This case study examines the evaluation process of a violence prevention curriculum called “Walking in Balance With All Our Relations: A Violence Prevention Curriculum for Indigenous People.”

As Virginia’s leading voice on sexual and domestic violence, the Virginia Sexual & Domestic Violence Action Alliance believes all college students have the right to learn and live in an educational environment where they are safe and  treated equally. This is the overarching spirit of Title IX, the Clery Act, and Virginia campus safety legislation. The presence of sexual violence, dating/domestic violence, stalking, and other gender-based violence threatens this right. We also know that institutional and societal oppressions compound the negative effects of violence on students of color and other historically marginalized groups. We have heard from Virginia’s colleges and universities that you/they are hungry for concrete guidelines and examples of promising and best practices in Virginia and nationwide; to respond to this gap in resources, we researched and wrote a set of best practices guides for Virginia’s college and university campuses.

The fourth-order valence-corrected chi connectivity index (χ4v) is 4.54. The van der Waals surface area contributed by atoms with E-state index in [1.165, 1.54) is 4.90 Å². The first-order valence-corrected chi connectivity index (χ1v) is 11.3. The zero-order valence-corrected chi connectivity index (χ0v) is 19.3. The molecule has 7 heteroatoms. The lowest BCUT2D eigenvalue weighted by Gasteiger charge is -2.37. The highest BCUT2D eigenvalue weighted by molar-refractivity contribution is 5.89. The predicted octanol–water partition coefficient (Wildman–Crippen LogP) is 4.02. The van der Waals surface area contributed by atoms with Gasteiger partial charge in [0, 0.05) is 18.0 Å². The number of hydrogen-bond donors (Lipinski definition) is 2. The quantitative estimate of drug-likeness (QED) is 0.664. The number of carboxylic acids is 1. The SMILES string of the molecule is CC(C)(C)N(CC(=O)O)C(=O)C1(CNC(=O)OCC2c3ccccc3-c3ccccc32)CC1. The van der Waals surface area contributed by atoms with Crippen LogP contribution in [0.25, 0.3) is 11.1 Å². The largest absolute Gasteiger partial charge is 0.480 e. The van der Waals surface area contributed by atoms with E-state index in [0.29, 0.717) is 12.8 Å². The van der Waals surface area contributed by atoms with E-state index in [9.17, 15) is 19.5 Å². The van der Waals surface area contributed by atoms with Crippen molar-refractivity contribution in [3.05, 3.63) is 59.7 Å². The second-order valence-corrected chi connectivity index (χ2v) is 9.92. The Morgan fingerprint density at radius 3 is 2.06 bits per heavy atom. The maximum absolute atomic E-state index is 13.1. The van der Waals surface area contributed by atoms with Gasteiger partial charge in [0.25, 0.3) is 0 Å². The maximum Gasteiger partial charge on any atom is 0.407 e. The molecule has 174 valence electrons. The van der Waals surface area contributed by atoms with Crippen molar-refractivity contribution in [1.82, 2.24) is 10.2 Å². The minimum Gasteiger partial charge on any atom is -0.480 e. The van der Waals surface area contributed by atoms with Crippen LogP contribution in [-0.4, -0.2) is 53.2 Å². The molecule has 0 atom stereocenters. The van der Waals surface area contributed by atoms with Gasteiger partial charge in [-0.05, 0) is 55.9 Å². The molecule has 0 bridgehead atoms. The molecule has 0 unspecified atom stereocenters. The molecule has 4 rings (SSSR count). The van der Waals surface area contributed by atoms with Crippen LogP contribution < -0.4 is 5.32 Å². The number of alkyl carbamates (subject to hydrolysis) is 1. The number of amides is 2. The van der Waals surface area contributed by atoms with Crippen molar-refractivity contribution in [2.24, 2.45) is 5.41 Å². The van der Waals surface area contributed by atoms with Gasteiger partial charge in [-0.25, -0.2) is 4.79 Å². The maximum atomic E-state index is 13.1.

What makes these guides different from the other best practices guides for campuses?

The Safety and Justice for All guides outline best-practice recommendations to help campus professionals move beyond regulatory compliance and to institute trauma-informed and racial justice oriented prevention and responses to gender-based violence.

Recommendations are based on specific roles on campus

Key recommendations included in the guides are organized into six groups:

  • administrators;
  • advocates (both on- and off-campus);
  • faculty and other instructional employees;
  • Title IX coordinators and campus disciplinary professionals;
  • campus law enforcement and security officers; and
  • prevention specialists.

We created an edition specifically for Community Colleges